Sex and World Peace unsettles a variety of assumptions in political and security discourse, demonstrating that the security of women is a vital factor in the security of the state and its incidence of conflict and war.
The authors compare micro-level gender violence and macro-level state peacefulness in global settings, supporting their findings with detailed analyses and color maps. Harnessing an immense amount of data, they call attention to discrepancies between national laws protecting women and the enforcement of those laws, and they note the adverse effects on state security of abnormal sex ratios favoring males, the practice of polygamy, and inequitable realities in family law, among other gendered aggressions.
The authors find that the treatment of women informs human interaction at all levels of society. Their research challenges conventional definitions of security and democracy and shows that the treatment of gender, played out on the world stage, informs the true clash of civilizations. In terms of resolving these injustices, the authors examine top-down and bottom-up approaches to healing wounds of violence against women, as well as ways to rectify inequalities in family law and the lack of parity in decision-making councils. Emphasizing the importance of an R2PW, or state responsibility to protect women, they mount a solid campaign against women's systemic insecurity, which effectively unravels the security of all.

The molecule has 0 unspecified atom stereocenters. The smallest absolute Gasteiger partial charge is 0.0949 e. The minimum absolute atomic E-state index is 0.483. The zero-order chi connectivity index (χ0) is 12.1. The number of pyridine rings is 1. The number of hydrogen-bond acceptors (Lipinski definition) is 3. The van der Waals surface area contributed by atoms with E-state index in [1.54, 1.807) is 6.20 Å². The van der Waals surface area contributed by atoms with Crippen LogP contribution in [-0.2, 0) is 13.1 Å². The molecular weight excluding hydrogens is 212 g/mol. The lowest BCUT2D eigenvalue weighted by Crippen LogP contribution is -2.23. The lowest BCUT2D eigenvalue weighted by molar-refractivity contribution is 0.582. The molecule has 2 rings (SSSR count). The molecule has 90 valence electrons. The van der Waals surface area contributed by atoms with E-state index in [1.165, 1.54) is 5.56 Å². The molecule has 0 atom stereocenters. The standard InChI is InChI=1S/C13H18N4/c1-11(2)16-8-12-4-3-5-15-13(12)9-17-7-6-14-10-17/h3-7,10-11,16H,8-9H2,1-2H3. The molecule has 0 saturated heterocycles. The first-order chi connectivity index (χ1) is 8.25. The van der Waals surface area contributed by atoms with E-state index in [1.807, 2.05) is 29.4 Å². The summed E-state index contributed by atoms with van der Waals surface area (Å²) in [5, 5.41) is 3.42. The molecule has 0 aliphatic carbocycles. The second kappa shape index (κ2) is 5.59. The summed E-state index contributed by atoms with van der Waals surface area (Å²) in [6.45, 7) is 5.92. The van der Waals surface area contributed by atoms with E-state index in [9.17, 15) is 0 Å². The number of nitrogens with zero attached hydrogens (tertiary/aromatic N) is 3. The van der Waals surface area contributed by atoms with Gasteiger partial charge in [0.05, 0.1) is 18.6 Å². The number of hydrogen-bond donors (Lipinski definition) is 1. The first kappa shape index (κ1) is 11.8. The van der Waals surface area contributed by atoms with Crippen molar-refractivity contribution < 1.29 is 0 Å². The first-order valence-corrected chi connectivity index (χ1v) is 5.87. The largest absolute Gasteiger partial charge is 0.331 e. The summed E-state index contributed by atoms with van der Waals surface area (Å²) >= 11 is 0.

Sex and World Peace should be on top of every introductory International Relations reading list.
Sara E. Davies
[A] pioneering and readable book.... Highly recommended.
This is an important, well written, and inf ormative book that will serve a wide audience of graduate and undergraduate students, academics, and policymakers, as well as the interested public.
Helen M. Kinsella
highly readable and provides a thought-provoking introduction to the reasons why equality between women and men within the family matters for the relations between states and, ultimately, world peace.
A landmark book.
List of MapsPreface and Acknowledgments1. Roots of National and International Relations2. What Is There to See3. When We Do See the Global Picture4. The Heart of the Matter: The Security of Women and the Security of States5. Wings of National and International Relations6. Wings of National and International Relations7. Taking WingAppendix A. Operationalizations for Data Analysis in Chapter 4Appendix B. Data Analysis Results for Chapter 4NotesContributorsIndex
Read the chapter, "Roots of National and International Relations":